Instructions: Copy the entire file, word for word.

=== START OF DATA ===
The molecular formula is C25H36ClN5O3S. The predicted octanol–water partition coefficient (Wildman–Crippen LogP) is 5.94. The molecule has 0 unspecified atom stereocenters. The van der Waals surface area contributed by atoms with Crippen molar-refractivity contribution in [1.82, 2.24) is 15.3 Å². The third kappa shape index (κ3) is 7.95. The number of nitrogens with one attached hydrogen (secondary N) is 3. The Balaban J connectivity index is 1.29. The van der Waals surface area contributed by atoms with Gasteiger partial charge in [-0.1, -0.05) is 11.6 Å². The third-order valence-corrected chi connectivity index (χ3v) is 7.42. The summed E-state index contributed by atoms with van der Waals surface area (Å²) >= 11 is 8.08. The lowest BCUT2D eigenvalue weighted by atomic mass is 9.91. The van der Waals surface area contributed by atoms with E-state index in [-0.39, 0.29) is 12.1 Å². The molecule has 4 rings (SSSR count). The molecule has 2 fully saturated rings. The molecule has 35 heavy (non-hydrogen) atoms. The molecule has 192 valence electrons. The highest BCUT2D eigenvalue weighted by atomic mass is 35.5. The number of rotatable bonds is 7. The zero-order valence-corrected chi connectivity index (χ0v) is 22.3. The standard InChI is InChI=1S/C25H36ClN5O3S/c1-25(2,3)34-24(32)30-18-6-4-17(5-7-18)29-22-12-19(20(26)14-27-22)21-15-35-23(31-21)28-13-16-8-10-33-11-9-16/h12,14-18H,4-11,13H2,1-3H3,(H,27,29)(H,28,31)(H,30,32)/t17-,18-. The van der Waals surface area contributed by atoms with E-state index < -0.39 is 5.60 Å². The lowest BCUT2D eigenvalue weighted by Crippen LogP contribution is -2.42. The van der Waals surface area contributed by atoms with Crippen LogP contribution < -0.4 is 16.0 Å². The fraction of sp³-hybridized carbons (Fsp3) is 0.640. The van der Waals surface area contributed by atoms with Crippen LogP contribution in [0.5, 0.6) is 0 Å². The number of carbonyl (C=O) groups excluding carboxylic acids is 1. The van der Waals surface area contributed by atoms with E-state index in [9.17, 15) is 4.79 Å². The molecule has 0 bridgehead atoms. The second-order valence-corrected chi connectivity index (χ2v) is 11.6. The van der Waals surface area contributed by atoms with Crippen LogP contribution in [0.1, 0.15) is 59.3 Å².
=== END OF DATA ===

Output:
The molecular formula is C25H36ClN5O3S. The predicted octanol–water partition coefficient (Wildman–Crippen LogP) is 5.94. The molecule has 0 unspecified atom stereocenters. The van der Waals surface area contributed by atoms with Crippen molar-refractivity contribution in [1.82, 2.24) is 15.3 Å². The third kappa shape index (κ3) is 7.95. The number of nitrogens with one attached hydrogen (secondary N) is 3. The Balaban J connectivity index is 1.29. The van der Waals surface area contributed by atoms with Gasteiger partial charge in [-0.1, -0.05) is 11.6 Å². The third-order valence-corrected chi connectivity index (χ3v) is 7.42. The summed E-state index contributed by atoms with van der Waals surface area (Å²) >= 11 is 8.08. The lowest BCUT2D eigenvalue weighted by atomic mass is 9.91. The van der Waals surface area contributed by atoms with E-state index in [-0.39, 0.29) is 12.1 Å². The molecule has 4 rings (SSSR count). The molecule has 2 fully saturated rings. The molecule has 35 heavy (non-hydrogen) atoms. The molecule has 192 valence electrons. The highest BCUT2D eigenvalue weighted by atomic mass is 35.5. The number of rotatable bonds is 7. The zero-order valence-corrected chi connectivity index (χ0v) is 22.3. The standard InChI is InChI=1S/C25H36ClN5O3S/c1-25(2,3)34-24(32)30-18-6-4-17(5-7-18)29-22-12-19(20(26)14-27-22)21-15-35-23(31-21)28-13-16-8-10-33-11-9-16/h12,14-18H,4-11,13H2,1-3H3,(H,27,29)(H,28,31)(H,30,32)/t17-,18-. The van der Waals surface area contributed by atoms with E-state index < -0.39 is 5.60 Å². The lowest BCUT2D eigenvalue weighted by Crippen LogP contribution is -2.42. The van der Waals surface area contributed by atoms with Crippen LogP contribution < -0.4 is 16.0 Å². The fraction of sp³-hybridized carbons (Fsp3) is 0.640. The van der Waals surface area contributed by atoms with Crippen LogP contribution in [0.5, 0.6) is 0 Å². The number of carbonyl (C=O) groups excluding carboxylic acids is 1. The van der Waals surface area contributed by atoms with E-state index in [9.17, 15) is 4.79 Å². The molecule has 0 bridgehead atoms. The second-order valence-corrected chi connectivity index (χ2v) is 11.6. The van der Waals surface area contributed by atoms with Crippen LogP contribution in [0.1, 0.15) is 59.3 Å².